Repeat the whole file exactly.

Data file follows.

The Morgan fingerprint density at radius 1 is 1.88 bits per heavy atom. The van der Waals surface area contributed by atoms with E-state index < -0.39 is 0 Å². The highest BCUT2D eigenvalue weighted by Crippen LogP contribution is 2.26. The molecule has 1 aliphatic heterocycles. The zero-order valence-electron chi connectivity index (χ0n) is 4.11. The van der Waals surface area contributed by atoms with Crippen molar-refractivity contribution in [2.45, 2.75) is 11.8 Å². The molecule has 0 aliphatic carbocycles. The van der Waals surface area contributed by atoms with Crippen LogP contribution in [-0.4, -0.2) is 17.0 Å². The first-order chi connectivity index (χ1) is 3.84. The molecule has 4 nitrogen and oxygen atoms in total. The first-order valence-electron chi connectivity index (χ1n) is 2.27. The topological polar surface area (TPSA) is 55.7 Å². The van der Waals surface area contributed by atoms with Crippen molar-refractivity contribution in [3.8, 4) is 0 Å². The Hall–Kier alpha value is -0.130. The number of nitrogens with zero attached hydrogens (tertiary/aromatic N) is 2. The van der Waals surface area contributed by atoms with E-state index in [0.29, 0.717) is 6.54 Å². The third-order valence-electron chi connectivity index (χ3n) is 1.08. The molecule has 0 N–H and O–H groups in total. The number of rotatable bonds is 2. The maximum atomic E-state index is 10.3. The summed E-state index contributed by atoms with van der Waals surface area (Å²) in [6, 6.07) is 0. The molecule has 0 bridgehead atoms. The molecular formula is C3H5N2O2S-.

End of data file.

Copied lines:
The Morgan fingerprint density at radius 1 is 1.88 bits per heavy atom. The van der Waals surface area contributed by atoms with E-state index < -0.39 is 0 Å². The highest BCUT2D eigenvalue weighted by Crippen LogP contribution is 2.26. The molecule has 1 aliphatic heterocycles. The zero-order valence-electron chi connectivity index (χ0n) is 4.11. The van der Waals surface area contributed by atoms with Crippen molar-refractivity contribution in [2.45, 2.75) is 11.8 Å². The molecule has 0 aliphatic carbocycles. The van der Waals surface area contributed by atoms with Crippen LogP contribution in [-0.4, -0.2) is 17.0 Å². The first-order chi connectivity index (χ1) is 3.84. The molecule has 4 nitrogen and oxygen atoms in total. The first-order valence-electron chi connectivity index (χ1n) is 2.27. The topological polar surface area (TPSA) is 55.7 Å². The van der Waals surface area contributed by atoms with Crippen molar-refractivity contribution in [3.8, 4) is 0 Å². The Hall–Kier alpha value is -0.130. The number of nitrogens with zero attached hydrogens (tertiary/aromatic N) is 2. The van der Waals surface area contributed by atoms with E-state index in [0.29, 0.717) is 6.54 Å². The third-order valence-electron chi connectivity index (χ3n) is 1.08. The molecule has 0 N–H and O–H groups in total. The number of rotatable bonds is 2. The maximum atomic E-state index is 10.3. The summed E-state index contributed by atoms with van der Waals surface area (Å²) in [6, 6.07) is 0. The molecule has 0 bridgehead atoms. The molecular formula is C3H5N2O2S-.